• Join over 1.2 million students every month
  • Accelerate your learning by 29%
  • Unlimited access from just £6.99 per month

Analyse the reason for, and the nature of, opposition to tsardom in Russia between 1855 and 1894.

Extracts from this document...


´╗┐BEATRICE FERRO Analyse the reason for, and the nature of, opposition to tsardom in Russia between 1855 and 1894. The period between 1855 and 1894 covered the reigns of Alexander II and his son, Alexander III. Both of these Tsars were opposed because of their autocratic nature of tsarist rule and the backward state of Russia, both economically and politically. Alexander II realised the danger to Tsardom and did introduce many reforms, most known for emancipating the serfs, to try and stem opposition, but he failed to introduce a national duma. Alexander III, shocked by his father's assassination, followed a policy of repression. The oppositions varied, they included political activists, revolutionaries, peasants and workers. Many of the nobles as well opposed various policies, especially the emancipation. Educational reforms also led to a series of riots and opposition to individual policies. Alexander II could be considered as reactionary as his son, they both pursued similar aims: strengthening Russia and improving its international position while maintaining autocracy. Alexander III did follow some of his father's reforms but the economic progress during the 1880's and 1890's were crucial steps towards modernization. Alexander II could be seen as a reformer, a ?Liberator?, whilst his son, a conservative reactionary. There were many different reasons for why there was so much opposition towards tsardom. First of all, the nationalities: an example is the Polish revolt of 1863. ...read more.


However, this had little success, the peasants either did not accept, or did not understand, the revolutionary message being sent to them. In despair, some turned to terrorism, as they thought it was the only way in achieving their aims. In 1897, a group called ?People's Will? was founded with the intention of murdering members of the major powers, the ruling class. This group had no more than 400 members and was responsible for tha assassination of Alexander II in 1881. However, this act of violence did not strenght the movement, but instead, weakened the movement. The importance of this group was not the ideas, but the method it was using. Its concept of using peasants to start a revolt seemed unrealistic. The peasantry were highly distrustful as they very conservative, religious and illiterate. This movement although gave an example to all the revolutionaries of the late nineteenth century, they were influenced and if not inspired, by them challenging Tsardom. The nobility also had a reason for opposing tsardom; this included the Emancipation of the serfs. They wouldn't accept their loss of a third of their land; though they were compensated for this, much of it went off to pay debts. Nobles were also against the fact that they had now also lost their great social influence and prestige. Their financial and social status depended on the serfs and therefore opposed the idea of losing their wealth in favour of the peasants. ...read more.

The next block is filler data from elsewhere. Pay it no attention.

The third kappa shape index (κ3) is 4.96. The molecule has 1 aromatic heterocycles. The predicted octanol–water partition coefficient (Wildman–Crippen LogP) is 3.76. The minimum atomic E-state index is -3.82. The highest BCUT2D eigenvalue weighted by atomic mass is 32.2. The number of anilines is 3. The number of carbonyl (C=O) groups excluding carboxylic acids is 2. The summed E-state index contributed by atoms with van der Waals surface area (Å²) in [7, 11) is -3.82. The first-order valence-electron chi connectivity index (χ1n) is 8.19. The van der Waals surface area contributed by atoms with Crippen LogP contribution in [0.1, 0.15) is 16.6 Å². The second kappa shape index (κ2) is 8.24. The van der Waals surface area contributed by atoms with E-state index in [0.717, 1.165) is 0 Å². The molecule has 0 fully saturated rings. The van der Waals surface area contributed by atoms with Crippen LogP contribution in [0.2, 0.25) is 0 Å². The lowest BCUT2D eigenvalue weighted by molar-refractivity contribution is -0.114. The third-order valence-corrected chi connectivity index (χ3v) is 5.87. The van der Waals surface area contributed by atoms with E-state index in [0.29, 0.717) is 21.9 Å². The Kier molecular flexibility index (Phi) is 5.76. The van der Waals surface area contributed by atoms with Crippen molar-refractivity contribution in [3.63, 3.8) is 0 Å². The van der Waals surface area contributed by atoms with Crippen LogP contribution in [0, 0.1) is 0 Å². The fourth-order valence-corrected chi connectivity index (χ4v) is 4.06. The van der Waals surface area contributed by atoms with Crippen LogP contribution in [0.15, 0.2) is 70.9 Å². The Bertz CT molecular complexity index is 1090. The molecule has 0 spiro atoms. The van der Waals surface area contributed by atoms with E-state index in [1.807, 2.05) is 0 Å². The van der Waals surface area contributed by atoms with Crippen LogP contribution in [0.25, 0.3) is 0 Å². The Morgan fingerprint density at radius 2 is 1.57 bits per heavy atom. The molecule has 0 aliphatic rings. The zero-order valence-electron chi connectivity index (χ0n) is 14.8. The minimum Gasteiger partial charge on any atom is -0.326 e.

These opposition groups were although significant as they encouraged opposition against the Tsar for later revolutionaries. They also managed to make the later oppositions question themselves about how effective the revolutions were, and if not how they should improve. Such as: if the peasants were ready for a revolt, if political violence should be used againsts the state and who should be leading the revolution. Clearly, such considerations had an impact on Lenin and the Bolsheviks. The nature of the oppositions were secretive, which meant that the revolutionary oppositions could not mobilise peasant discontent which was the greatest threat to stability. There was a lack of political tradition in Russia which meant that the opposition's thinking tended to be utiopian in character rather that following the realities of how a state should be governed. There was no clear or united groups in the oppositions, but instead very different, and often conflicting, thoughts of ?what is to be done?. The conservative interests were too strong, even if the nobility were angry with Alexander II and III, they still weren't going to support the revolutionaries against him. The people might have been successful in killing Alexander II in 1881, but this surely did not lead to a greater reform or revolution. Instead, it strengthened the ways to put down opposition, as it was seen in the harsh treatment against the revolutionaries during the reighn of Alexander III. ...read more.